John French, on Making ‘Water of Fruits’

"The lesser quantity,
Take strong Proof-spirit 1 gallon, Juniper-berries 6 ounces 3 drams and a quarter, Quince parings dry, Pippin parings dry, of each 3 ounces a dram and a half, Limon pils, Orange pils dry, of each 1 ounce 5 drams, Nutmegs 3 drams and a quarter, Anniseeds 3 ounces a dram and half, Cloves a dram and half ; distil them into Proof-spirit according to Art; to the spirit add Strawberries, Raspices bruised, of each 8 ounces, stir them well together ; and after 10 dayes, it being clear, may be drawn off; then dulcifie it with syrup made as is hereafter taught, and so let in stand till it be clear, and then draw it off for use."

John French, The London-Distiller (1667)

This recipe, from a 1667 manual of distillation techniques penned by John French of the Company of Distillers of London – now the Worshipful Company of Distillers – is for a fruity, spicy distilled spirit (it sounds a lot like a flavoured gin to me) that could make for a rather excellent Christmas tipple.

Juniper berries, quince and apple “parings” (peel), lemon and orange “pils” (peel again?), plus nutmeg, aniseed and cloves; all re-distilled into a proof-spirit that has strawberries and raspices (raspberries) added to it, and is then “duclcifie[d]” (sweetened) with syrup? What’s not to like? I’d give that a sip, it sounds quite delicious.

The addition of fresh strawberries and raspberries would seem to suggest that it’s a drink for making in summer and then saving until winter, except there wouldn’t be much fresh quince or apple peel to be had. So maybe early Autumn, if you have a late enough variety of strawberries to work with? Of course, with the benefit of modern technology in the form of a freezer, you could freeze your summer fruit, then distil your waters in mid-November and just keep it for a month or so. I suspect the longer maturation period might give it more of a kick though.

However, I really must stress that if you are planning on giving this recipe a go, you should definitely review whatever laws in your nation, state or local area apply to the practice of distilling your own spirits. At first glance it might seem that the above isn’t all that different to making a fruited gin or vodka, but it does call for a re-distillation stage, so that’s probably a whole other kettle of legal niceties and duty money owed to the Government. Don’t tell me you haven’t been warned if the Revenue comes knocking and busts you for running an illegal hooch operation, ‘kay?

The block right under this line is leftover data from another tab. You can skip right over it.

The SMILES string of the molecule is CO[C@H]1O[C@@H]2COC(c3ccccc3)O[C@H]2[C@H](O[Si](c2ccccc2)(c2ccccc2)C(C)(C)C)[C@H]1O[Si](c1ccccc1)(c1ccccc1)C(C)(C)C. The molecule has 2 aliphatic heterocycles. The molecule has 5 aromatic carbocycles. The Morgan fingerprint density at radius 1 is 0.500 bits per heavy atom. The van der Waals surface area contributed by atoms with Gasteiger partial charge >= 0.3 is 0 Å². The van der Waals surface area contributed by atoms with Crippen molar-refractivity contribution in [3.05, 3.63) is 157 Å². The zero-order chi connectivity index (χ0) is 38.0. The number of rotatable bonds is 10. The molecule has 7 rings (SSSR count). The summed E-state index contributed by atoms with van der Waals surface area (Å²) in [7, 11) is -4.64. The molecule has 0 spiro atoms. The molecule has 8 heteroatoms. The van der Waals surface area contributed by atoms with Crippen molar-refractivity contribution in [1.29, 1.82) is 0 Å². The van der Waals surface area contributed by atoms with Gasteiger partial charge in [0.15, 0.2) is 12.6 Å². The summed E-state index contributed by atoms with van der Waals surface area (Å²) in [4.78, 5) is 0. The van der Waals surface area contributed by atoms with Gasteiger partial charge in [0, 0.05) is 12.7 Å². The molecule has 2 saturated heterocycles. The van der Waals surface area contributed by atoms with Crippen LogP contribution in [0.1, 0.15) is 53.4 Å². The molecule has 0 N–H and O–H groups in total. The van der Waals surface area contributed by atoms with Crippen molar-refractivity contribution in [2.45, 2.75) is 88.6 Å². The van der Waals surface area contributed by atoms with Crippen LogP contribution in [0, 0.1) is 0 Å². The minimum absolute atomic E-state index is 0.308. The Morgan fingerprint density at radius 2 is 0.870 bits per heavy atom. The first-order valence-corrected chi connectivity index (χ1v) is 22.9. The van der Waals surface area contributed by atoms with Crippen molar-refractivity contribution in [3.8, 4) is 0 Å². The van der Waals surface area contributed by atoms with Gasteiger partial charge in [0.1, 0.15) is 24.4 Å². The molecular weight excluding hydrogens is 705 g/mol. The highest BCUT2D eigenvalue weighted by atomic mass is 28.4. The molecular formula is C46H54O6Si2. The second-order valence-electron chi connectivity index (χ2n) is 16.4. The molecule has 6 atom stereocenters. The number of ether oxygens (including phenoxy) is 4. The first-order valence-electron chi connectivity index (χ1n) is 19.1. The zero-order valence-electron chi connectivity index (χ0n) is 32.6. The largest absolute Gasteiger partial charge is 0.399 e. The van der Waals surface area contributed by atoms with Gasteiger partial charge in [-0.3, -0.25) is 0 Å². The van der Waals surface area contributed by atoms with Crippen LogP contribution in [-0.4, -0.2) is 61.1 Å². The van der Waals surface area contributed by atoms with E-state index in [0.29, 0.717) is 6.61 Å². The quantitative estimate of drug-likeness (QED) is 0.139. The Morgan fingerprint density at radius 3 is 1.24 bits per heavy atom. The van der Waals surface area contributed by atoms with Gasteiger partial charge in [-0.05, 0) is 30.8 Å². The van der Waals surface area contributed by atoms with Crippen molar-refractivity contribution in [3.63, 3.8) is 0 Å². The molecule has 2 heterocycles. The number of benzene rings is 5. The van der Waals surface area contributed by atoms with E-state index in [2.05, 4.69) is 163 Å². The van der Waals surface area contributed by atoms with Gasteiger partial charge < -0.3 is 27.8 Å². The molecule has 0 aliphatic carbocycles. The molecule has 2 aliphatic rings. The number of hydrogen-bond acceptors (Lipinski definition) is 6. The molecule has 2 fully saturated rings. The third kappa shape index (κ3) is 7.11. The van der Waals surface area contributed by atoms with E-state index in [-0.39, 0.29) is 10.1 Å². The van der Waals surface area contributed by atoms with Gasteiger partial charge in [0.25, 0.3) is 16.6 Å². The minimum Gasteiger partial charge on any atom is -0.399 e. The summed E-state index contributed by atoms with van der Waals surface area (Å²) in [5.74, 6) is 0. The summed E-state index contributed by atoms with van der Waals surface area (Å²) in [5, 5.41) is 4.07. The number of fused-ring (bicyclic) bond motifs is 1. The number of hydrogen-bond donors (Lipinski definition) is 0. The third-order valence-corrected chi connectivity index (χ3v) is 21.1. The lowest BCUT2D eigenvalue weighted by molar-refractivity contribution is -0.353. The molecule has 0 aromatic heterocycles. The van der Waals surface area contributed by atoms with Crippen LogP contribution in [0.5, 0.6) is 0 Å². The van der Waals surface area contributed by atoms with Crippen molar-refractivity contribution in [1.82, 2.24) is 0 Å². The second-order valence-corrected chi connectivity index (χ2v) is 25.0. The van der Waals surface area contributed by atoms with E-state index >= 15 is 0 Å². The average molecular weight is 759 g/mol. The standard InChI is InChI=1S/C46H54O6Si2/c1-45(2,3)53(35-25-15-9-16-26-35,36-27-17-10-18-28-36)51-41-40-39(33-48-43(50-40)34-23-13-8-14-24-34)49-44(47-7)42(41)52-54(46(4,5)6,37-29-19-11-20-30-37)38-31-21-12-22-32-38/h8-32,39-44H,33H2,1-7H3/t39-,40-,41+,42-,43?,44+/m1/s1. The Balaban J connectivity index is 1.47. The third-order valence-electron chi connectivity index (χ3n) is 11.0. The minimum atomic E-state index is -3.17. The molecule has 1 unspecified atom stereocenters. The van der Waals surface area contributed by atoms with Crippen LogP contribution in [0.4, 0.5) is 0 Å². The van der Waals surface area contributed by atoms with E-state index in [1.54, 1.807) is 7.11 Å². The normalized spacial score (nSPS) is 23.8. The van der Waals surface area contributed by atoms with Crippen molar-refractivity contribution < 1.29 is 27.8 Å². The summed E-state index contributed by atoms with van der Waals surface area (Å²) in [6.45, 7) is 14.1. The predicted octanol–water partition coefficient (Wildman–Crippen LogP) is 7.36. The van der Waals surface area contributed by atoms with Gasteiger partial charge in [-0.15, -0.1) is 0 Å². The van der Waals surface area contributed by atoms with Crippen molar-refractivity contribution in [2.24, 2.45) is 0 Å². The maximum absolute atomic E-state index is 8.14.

Also, if you are going to go ahead, then you’ll need to set yourself up with some distilling equipment, like so:

Diagram of seventeenth century distilling equipment, including copper bottoms, barrels, brass or pewter pipe and an alembick.

You know, I’m not entirely sure that’s the sort of kit you’ll find in your local home-brew shop, but I might be wrong. The brick-built furnace looks like it will require specialist installation as well, I really don’t think a home barbecue kit is going to be up to the job.

You’ll note as well that this recipe is headed “The lesser quantity”… the original text has a previous entry for ‘the greater quantity’, just in case you’re minded to produce Water of Fruits on an industrial scale.

What do you reckon? Does ‘Water of Fruits’ sound like your sort of tipple? Do you happen to have the necessary kit – and/or legal licenses – and feel inspired to distil your own? If so, please do let me know how you get on, via the comments.

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